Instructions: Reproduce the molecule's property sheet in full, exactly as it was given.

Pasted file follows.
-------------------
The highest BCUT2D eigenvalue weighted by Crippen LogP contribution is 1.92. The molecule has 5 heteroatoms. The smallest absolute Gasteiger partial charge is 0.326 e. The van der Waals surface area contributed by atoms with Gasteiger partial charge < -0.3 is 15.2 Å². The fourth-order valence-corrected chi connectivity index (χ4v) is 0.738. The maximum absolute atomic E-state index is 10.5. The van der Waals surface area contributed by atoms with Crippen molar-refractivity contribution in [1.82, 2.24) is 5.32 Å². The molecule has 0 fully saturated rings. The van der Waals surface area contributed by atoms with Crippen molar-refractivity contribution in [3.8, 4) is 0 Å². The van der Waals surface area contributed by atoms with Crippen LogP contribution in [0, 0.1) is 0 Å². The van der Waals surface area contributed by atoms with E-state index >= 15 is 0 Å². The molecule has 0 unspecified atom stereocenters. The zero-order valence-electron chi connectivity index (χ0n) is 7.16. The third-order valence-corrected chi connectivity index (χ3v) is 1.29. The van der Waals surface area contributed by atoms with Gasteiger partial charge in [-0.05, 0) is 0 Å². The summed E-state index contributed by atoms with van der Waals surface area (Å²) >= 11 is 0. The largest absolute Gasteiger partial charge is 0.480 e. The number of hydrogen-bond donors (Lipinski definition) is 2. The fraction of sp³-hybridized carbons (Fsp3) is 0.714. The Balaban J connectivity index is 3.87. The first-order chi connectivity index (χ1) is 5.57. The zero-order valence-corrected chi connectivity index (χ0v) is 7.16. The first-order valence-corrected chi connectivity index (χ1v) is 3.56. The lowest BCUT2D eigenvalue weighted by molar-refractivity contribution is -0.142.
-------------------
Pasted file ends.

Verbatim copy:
The highest BCUT2D eigenvalue weighted by Crippen LogP contribution is 1.92. The molecule has 5 heteroatoms. The smallest absolute Gasteiger partial charge is 0.326 e. The van der Waals surface area contributed by atoms with Gasteiger partial charge < -0.3 is 15.2 Å². The fourth-order valence-corrected chi connectivity index (χ4v) is 0.738. The maximum absolute atomic E-state index is 10.5. The van der Waals surface area contributed by atoms with Crippen molar-refractivity contribution in [1.82, 2.24) is 5.32 Å². The molecule has 0 fully saturated rings. The van der Waals surface area contributed by atoms with Crippen molar-refractivity contribution in [3.8, 4) is 0 Å². The van der Waals surface area contributed by atoms with Crippen LogP contribution in [0, 0.1) is 0 Å². The van der Waals surface area contributed by atoms with E-state index >= 15 is 0 Å². The molecule has 0 unspecified atom stereocenters. The zero-order valence-electron chi connectivity index (χ0n) is 7.16. The third-order valence-corrected chi connectivity index (χ3v) is 1.29. The van der Waals surface area contributed by atoms with Gasteiger partial charge in [-0.05, 0) is 0 Å². The summed E-state index contributed by atoms with van der Waals surface area (Å²) >= 11 is 0. The largest absolute Gasteiger partial charge is 0.480 e. The number of hydrogen-bond donors (Lipinski definition) is 2. The fraction of sp³-hybridized carbons (Fsp3) is 0.714. The Balaban J connectivity index is 3.87. The first-order chi connectivity index (χ1) is 5.57. The zero-order valence-corrected chi connectivity index (χ0v) is 7.16. The first-order valence-corrected chi connectivity index (χ1v) is 3.56. The lowest BCUT2D eigenvalue weighted by molar-refractivity contribution is -0.142.